I think it would be helpful if they had taught us more about how to plan to keep everyone busy whilst we help the weakest children in the class because there is a lot of time spent trying to get the ones who can do it if they just try to go away and try, or about how to actually deliver from the plan (harder than it sounds when they make you put too much information in!! It's like giving a speech that you have written out word for word) and how to adapt a plan as you go when you realise the kids have not understood at all the way you expected - there is too much tendency for students on my course to keep going with an unworkable plan because it's been checked, and I think that is what we have picked up from the focus on planning. I think it's easier once you have had your first placement, as then you can always use that real class as a template when you are planning for a theoretical class.
  8. Thanks for your input RoseRodent.

    I have managed to make contact with a current 1st yr student at my chosen Uni and it would seem worrying about lesson planning is the norm for the majority of her cohort. If that's the case, then i'll stop worrying about it and just go with the flow when i get there.

    Are there any books related to primary lesson planning i could have a read of before i start? Any ideas anyone?

    Thanks. JB. X
  9. Well your advantage as a BEd/BA Ed with QTS would be that you have 3-4 years to perfect the art of planning, while us PGCE students have 9 months! You will find it is your time on placement when your planning really becomes hot; then you might be told you can plan in less detail which is nice! It really isn't that difficult once you get into the swing of things. You pick up ideas for resources and activities both in school and on the course and then you will find stuff in books and on the interweb. You are likely to get 1 or 2 lectures about planning expectations/how to use the framework and will get lots of discrete input about the NCs/QCA. Over your 3-4 year course you will build up such a bank of great ideas and resources.

    The trickiest thing I have found is maybe differentiation but I don't even find that massively tricky these days. Maybe planning for your TA can be difficult.
  10. Also, I have always struggled with continuing with a plan just for the sake of it. I go into a lesson knowing my plan inside out and knowing the roles of all adults/what my activities and extensions will be, and never refer to the plan! I tend to adapt my aims and plan according to the children and how the lesson is going. They just want to see that you can take account of all aspects in lesson planning; it doesn't matter if you don't follow it verbatim because, actually, a good teacher doesn't do that!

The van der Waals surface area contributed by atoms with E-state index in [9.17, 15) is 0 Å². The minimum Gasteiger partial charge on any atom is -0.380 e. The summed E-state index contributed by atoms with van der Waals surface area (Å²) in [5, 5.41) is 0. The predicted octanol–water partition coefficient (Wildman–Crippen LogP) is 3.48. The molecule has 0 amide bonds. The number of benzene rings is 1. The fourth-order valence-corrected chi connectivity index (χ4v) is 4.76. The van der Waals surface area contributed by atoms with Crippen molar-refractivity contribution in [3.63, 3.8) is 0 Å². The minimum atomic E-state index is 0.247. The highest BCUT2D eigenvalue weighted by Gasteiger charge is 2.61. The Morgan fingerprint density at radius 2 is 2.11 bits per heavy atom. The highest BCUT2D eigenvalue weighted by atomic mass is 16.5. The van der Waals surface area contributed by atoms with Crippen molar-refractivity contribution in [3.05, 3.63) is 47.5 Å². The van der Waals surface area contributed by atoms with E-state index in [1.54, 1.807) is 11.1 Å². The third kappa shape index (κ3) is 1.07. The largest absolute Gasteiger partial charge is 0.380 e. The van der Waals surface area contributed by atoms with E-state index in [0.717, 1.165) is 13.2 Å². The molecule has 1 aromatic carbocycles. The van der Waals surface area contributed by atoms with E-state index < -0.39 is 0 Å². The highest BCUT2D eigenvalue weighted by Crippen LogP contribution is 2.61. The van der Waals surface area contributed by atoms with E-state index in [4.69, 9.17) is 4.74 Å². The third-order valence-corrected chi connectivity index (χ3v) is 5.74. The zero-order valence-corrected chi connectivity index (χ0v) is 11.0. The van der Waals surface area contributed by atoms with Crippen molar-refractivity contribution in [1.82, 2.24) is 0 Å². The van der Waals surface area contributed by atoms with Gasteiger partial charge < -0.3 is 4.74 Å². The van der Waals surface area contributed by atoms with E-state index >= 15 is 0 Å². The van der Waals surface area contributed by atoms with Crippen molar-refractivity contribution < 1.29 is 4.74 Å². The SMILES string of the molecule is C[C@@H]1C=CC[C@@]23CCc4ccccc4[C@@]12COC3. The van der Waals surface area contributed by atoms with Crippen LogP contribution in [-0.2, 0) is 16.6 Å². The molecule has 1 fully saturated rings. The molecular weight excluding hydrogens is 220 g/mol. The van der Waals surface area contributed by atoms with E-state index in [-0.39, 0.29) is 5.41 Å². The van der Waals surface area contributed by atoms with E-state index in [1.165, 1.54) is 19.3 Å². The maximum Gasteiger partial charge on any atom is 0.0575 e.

11. Thanks FluffyPinkFairy.

    Everyone's comments have been so helpful and encouraging that i'm feeling less apprehensive about that aspect of the course now.

    Has anyone used 100 Ideas For Lesson Planning? Any good?

    JB. x
  12. quietlydetermined

    quietlydetermined New commenter

    Hi BY,
    My most recent placement was Year 1 so I can send you some of my planning for that if you like? I'm afraid I don't know what the PMNS objectives are though if you could enlighten me?
    I would definitely contact your class teacher. I did before my placement with a huge list of questions and she sent be back a lovely long e-mail that made me feel so much better. It's always better to ask than to muddle along yourself! Make sure you use resources online to help you plan such as the fantastic resources available on this website. Good luck!
  13. Hey, I'm currently a 3rd year and in a year 1/2 class on placement, what lit/num/topic are you planning and I can send you some stuff or at least give you a few ideas!
  14. Oh and have a look at these, don't reinvent the wheel if you don't have to!
    I'm not saying use these ideas straight off, as you've to think carefully about your class, but as a starting point they are great :)

  15. I'm a first year BA, and as most have said the uni don't really give you a lot to go on with the planning side of things, so I was absolutely terrified going into my first placement and being told you've got to plan and teach 21 lessons over 4 weeks, but actually it wasn't too bad. My class teacher wasn't the most supportive person in the world, they kind of gave us their plans and told me to use their learning objectives but to use my own ideas, but I was in a paired placement so my friend and I worked together to compile ideas. It actually turned out to be quite fun as we had quite a free reign, although it was taking us around 1hr & 1/2 to do one plan which was insane, but it got a bit quicker towards the end!

Share This Page